Study explains why Facebook needs to work faster to stop the flow of fake news
As Facebook CEO Mark Zuckerberg published his manifesto outlining the company’s ongoing commitment to filter out false news and hoaxes without undermining free speech, the findings from a new study by market research and consultancy firm Parks & Associates suggest that he needs to put this manifesto into action, as quickly as possible.
According to the “360 View: Digital Media & Connected Consumers” study, 29 percent of United States broadband households now get the majority of their news via social media platforms.
“The next generation is embracing online media,” said Glenn Hower, senior analyst at Parks Associates. “Younger consumers, many of whom are passionate about social issues, can find and spread information like wildfire through social media. This is a real problem when inaccurate or unverified reports slip through social media algorithms.”
On Monday, Apple’s senior vice president of internet software and services, Eddie Cue, said that fake news is a growing problem and that the tech community has a responsibility to curb its spread.
“Since the vast majority of news is now being read through devices, and through services that are provided through those devices, then I do think that we all have a responsibility for it,” he said.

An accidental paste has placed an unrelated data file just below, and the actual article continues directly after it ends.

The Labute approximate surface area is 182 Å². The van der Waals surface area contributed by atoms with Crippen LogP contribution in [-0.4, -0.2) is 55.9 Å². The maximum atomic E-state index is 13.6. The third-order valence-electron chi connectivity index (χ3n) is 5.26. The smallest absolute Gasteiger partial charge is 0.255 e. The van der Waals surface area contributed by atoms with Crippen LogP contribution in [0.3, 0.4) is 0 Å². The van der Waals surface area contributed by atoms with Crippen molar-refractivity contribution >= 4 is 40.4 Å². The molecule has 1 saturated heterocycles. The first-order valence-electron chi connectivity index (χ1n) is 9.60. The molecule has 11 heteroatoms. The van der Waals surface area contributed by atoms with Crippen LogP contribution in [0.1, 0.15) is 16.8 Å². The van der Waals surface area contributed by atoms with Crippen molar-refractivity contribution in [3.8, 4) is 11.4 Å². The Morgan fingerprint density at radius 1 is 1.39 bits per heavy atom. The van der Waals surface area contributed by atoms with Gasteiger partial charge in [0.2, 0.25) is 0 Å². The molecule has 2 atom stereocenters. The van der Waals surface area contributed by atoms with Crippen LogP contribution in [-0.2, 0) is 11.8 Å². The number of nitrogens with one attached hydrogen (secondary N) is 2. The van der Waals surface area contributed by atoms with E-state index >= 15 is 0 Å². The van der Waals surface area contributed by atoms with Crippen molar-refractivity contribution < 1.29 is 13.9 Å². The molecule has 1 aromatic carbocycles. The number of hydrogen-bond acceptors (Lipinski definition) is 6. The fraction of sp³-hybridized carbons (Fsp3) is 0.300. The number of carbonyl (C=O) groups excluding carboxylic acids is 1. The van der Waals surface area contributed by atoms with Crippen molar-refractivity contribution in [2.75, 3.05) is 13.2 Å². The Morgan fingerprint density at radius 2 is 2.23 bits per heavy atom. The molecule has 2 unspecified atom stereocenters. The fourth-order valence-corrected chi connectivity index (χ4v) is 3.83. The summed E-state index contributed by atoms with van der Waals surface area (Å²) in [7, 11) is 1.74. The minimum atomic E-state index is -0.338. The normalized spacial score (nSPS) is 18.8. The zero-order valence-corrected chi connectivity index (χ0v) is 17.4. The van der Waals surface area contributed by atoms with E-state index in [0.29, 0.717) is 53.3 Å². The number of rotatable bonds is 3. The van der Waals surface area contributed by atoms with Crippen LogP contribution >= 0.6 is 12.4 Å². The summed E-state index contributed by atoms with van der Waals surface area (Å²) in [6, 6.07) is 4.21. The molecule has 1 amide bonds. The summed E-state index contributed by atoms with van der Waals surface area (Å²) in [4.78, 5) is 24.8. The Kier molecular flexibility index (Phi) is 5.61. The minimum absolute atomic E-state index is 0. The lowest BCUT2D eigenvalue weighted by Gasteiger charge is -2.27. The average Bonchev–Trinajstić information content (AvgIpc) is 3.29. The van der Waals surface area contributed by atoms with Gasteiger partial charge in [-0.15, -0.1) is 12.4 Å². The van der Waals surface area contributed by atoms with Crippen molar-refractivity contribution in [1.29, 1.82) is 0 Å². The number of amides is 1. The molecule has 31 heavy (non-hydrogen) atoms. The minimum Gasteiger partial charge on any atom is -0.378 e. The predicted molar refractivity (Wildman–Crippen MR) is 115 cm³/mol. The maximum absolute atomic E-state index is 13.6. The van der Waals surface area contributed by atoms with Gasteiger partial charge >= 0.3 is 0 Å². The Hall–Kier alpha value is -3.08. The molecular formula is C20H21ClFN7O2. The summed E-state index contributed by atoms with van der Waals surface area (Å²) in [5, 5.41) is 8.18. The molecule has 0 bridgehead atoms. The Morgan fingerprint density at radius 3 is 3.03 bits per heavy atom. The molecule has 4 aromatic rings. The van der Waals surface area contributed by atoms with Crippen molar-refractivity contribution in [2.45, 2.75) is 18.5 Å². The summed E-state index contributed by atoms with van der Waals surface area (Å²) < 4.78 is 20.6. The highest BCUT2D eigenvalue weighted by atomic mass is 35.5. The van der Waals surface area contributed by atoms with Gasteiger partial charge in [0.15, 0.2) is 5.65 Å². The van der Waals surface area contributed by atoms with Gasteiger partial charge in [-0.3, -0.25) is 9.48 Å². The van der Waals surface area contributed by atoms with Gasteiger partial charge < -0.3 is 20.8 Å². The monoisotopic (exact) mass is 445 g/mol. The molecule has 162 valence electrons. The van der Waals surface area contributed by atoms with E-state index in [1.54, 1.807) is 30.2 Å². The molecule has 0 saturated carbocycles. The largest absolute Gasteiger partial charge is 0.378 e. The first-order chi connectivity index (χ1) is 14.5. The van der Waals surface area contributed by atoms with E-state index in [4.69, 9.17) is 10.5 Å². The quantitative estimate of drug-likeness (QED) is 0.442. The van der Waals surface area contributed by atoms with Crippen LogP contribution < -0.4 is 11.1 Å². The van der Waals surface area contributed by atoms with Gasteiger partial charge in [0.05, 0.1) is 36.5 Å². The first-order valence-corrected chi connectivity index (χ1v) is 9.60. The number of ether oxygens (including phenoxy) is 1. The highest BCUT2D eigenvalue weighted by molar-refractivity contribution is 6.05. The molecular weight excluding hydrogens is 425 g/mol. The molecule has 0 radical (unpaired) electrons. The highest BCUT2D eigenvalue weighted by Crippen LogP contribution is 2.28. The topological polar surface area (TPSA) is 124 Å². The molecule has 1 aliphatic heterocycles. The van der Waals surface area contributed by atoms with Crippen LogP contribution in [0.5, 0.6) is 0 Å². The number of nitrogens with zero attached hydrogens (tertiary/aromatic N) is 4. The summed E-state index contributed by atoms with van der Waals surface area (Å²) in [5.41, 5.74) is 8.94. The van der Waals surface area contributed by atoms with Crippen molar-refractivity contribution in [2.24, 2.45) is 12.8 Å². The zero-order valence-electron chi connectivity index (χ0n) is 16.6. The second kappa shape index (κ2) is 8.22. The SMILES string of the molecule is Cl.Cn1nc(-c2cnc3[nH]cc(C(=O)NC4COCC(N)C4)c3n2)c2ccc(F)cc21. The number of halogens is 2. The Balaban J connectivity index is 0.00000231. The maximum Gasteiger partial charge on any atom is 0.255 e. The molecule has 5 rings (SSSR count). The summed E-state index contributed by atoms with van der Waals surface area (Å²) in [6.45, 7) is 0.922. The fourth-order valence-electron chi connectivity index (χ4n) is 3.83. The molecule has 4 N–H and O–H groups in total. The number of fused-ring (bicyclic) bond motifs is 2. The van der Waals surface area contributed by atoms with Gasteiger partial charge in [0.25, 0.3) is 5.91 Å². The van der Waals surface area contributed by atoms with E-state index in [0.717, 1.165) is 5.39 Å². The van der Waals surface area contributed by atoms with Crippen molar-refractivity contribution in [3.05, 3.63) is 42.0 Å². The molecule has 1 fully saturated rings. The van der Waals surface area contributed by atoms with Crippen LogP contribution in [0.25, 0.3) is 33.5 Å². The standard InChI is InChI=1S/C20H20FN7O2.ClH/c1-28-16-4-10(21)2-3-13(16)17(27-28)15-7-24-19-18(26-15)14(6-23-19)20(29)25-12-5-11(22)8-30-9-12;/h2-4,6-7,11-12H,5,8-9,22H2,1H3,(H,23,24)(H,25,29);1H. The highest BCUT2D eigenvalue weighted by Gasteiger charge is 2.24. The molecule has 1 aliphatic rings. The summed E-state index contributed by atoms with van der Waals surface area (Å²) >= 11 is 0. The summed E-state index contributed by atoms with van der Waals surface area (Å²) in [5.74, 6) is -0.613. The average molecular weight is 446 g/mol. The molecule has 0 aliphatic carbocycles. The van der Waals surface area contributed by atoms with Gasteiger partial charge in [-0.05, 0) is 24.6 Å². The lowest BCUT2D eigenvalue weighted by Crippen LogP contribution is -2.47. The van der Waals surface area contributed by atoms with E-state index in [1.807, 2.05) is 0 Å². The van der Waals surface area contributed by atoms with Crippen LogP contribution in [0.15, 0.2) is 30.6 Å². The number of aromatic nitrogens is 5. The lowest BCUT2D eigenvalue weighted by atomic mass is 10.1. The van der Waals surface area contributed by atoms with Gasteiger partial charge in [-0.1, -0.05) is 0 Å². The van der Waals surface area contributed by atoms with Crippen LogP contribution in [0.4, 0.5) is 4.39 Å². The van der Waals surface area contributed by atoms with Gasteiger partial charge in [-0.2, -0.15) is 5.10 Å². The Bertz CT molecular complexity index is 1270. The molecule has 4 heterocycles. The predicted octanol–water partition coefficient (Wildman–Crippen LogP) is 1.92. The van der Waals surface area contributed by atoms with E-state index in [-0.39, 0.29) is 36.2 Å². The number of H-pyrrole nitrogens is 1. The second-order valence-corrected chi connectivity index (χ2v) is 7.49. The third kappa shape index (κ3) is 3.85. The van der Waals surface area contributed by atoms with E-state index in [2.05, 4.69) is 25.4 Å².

Zuckerberg declared that tackling the spread of fake news was a fundamental ideal for ensuring that Facebook remains an “informed community.”
“We know there is misinformation and even outright hoax content on Facebook, and we take this very seriously,” he said via an in-depth Facebook post. However, he is also wary of stifling free speech, adding: “Our approach will focus less on banning misinformation, and more on surfacing additional perspectives and information, including that fact checkers dispute an item’s accuracy.”
However, all parties seem to agree that a strong traditional media will be a vital element of any long-term solution.
“Trained journalists are necessary for reporting accurate news stories, but consumers increasingly are resistant to paying for news content,” said Hower.
Zuckerberg said: “Giving people a voice is not enough without having people dedicated to uncovering new information and analyzing it. There is more we must do to support the news industry to make sure this vital social function is sustainable.” JB
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